The Pirates have one of the top farm systems in the game right now. They have top prospects lined up to make the jump to the majors in each of the next few years. So building through the farm system isn’t going to be a challenge over the next few years. The Pirates are currently lined up to have a good team in the short-term, just because they’re already contenders, and have a lot of top prospects set to join this group soon.
Where the farm system will play the biggest impact is in the long-term. The Pirates need to try and extend as many players as possible in the same way they extended Andrew McCutchen and Starling Marte. But eventually, they’re going to lose players to free agency. Every small market team does. For example, unless McCutchen takes some sort of discount to stay in Pittsburgh, he’s likely going to be leaving after the 2018 season. If Robinson Cano can get $240 M in 2014, then McCutchen should get a huge amount after the 2018 season. The Pirates won’t be able to pay that much and field a competitive team. Their only shot of keeping McCutchen would be if he came back under a very reduced rate.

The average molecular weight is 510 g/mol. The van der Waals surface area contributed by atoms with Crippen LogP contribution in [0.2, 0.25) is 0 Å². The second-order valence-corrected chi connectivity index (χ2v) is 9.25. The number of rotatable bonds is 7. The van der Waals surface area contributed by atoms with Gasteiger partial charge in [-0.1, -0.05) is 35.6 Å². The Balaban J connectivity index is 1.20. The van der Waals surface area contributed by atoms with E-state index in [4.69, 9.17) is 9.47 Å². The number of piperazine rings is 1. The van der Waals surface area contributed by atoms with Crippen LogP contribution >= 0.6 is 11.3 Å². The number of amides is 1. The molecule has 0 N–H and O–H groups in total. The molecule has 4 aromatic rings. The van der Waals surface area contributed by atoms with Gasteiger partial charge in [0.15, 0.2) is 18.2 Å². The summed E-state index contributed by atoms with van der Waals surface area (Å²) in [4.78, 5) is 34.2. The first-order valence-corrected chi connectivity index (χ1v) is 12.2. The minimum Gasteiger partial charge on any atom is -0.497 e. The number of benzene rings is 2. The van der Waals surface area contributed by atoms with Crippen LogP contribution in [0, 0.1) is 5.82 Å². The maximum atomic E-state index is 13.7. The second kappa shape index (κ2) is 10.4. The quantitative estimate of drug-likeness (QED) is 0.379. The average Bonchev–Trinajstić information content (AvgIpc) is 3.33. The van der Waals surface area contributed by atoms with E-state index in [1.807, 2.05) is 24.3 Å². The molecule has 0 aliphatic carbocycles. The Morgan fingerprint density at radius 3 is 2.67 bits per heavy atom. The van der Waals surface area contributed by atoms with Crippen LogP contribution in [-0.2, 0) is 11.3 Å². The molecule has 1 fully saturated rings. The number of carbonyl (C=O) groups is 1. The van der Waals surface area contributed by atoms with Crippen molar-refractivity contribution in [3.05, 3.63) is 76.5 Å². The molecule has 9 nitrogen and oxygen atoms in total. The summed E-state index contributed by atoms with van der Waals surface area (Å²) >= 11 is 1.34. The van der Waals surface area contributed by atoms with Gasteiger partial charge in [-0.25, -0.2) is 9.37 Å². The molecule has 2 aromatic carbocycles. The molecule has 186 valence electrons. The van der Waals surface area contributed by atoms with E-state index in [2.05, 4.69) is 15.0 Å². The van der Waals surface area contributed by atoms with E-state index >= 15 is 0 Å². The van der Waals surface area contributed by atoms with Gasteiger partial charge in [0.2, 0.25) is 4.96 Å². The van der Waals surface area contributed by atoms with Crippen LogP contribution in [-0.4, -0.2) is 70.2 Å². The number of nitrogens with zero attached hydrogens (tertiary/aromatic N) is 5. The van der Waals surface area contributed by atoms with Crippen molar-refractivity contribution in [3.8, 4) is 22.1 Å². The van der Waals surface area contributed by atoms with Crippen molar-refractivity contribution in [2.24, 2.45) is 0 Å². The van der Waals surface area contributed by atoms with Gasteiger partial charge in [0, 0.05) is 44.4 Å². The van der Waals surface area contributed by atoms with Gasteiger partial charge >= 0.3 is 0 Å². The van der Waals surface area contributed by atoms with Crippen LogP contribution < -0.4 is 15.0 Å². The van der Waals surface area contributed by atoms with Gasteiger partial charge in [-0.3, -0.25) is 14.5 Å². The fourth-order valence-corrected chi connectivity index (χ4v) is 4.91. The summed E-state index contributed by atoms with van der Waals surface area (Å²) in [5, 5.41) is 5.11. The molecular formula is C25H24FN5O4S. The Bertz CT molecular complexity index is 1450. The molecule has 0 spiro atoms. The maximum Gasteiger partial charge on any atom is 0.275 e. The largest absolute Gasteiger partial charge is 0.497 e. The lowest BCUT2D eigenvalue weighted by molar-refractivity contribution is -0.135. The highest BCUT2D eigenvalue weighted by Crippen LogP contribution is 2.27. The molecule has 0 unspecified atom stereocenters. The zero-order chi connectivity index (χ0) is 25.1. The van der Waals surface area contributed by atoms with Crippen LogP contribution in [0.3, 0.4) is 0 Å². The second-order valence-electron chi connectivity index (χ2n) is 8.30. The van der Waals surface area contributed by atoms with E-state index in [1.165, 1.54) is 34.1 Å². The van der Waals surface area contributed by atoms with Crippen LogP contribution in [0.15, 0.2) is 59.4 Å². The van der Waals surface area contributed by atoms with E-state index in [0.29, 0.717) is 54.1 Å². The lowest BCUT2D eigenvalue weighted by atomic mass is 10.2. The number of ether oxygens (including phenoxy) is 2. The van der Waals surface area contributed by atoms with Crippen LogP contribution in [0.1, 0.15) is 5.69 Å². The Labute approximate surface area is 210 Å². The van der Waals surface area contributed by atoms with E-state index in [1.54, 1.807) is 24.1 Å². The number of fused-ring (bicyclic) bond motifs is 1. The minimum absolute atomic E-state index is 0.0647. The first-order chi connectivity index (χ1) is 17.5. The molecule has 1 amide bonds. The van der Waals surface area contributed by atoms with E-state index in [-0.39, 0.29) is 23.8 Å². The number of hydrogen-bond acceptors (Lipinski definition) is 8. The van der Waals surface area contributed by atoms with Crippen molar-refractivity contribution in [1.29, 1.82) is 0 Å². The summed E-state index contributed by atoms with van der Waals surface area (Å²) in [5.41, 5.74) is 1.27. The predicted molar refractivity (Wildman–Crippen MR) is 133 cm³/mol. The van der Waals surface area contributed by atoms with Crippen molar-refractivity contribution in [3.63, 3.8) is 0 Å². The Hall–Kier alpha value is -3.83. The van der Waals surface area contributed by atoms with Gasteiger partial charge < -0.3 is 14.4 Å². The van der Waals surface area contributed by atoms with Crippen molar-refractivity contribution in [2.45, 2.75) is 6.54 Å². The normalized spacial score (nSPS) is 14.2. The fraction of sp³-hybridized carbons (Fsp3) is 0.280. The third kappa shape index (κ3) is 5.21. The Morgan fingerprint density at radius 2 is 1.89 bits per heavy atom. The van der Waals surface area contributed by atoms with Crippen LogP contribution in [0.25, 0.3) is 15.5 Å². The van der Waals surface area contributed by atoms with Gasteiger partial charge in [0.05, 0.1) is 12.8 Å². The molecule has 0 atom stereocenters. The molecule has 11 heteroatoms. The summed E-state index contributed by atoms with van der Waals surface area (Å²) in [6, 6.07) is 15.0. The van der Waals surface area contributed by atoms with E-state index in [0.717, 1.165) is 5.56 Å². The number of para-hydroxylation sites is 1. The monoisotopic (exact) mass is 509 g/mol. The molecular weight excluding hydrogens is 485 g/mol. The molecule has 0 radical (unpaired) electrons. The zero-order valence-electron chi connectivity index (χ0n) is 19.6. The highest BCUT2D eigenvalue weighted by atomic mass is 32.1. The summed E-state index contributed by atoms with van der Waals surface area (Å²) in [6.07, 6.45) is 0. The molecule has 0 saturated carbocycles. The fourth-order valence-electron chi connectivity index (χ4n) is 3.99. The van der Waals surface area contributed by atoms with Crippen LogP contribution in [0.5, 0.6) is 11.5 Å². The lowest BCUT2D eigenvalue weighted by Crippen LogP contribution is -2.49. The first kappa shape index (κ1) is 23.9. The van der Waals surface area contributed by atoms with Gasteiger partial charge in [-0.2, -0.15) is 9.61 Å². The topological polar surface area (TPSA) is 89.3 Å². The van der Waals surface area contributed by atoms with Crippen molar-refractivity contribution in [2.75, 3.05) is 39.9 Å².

So it’s likely that the Pirates will need a replacement for McCutchen following the 2018 season. And they’ll probably need one for Starling Marte following the 2021 season. And Gerrit Cole after the 2019 season. And Pedro Alvarez after 2016. And so on.
The problem the Pirates have now is that they’re contenders, which means they’re picking at the bottom of the draft. That gives them a lot less money to work with, both in the draft and international markets. That shouldn’t be an issue if they keep doing what has been working so far.
The Pirates have picked at the top of the draft for many years. They’re no longer picking that high, which means they won’t get guys like Pedro Alvarez, Gerrit Cole, or even guys like Austin Meadows and Reese McGuire. But they have shown the ability to get players in the middle rounds. Nick Kingham was a 4th round pick. Tyler Glasnow was a 5th rounder. Jordy Mercer was a third round pick in 2008. Justin Wilson was a 5th round pick in the same draft. They’ve got depth options who were taken in the middle and late rounds, such as Brandon Cumpton (9th round) and Phil Irwin (21st round). If they can continue getting talent in the middle rounds, that will off-set the loss of the talent from the top of the first round.
As for the international ranks, the loss of money shouldn’t be a huge blow. Rene Gayo and his crew have done an outstanding job of landing top talent for low-budget prices. Marte signed for an $85,000 bonus. Gregory Polanco signed for $150,000. Alen Hanson signed for $90,000. Joely Rodriguez signed for $55,000. That’s four guys who are on the 40-man roster, and who signed for a combined total of less than one league minimum player in the majors.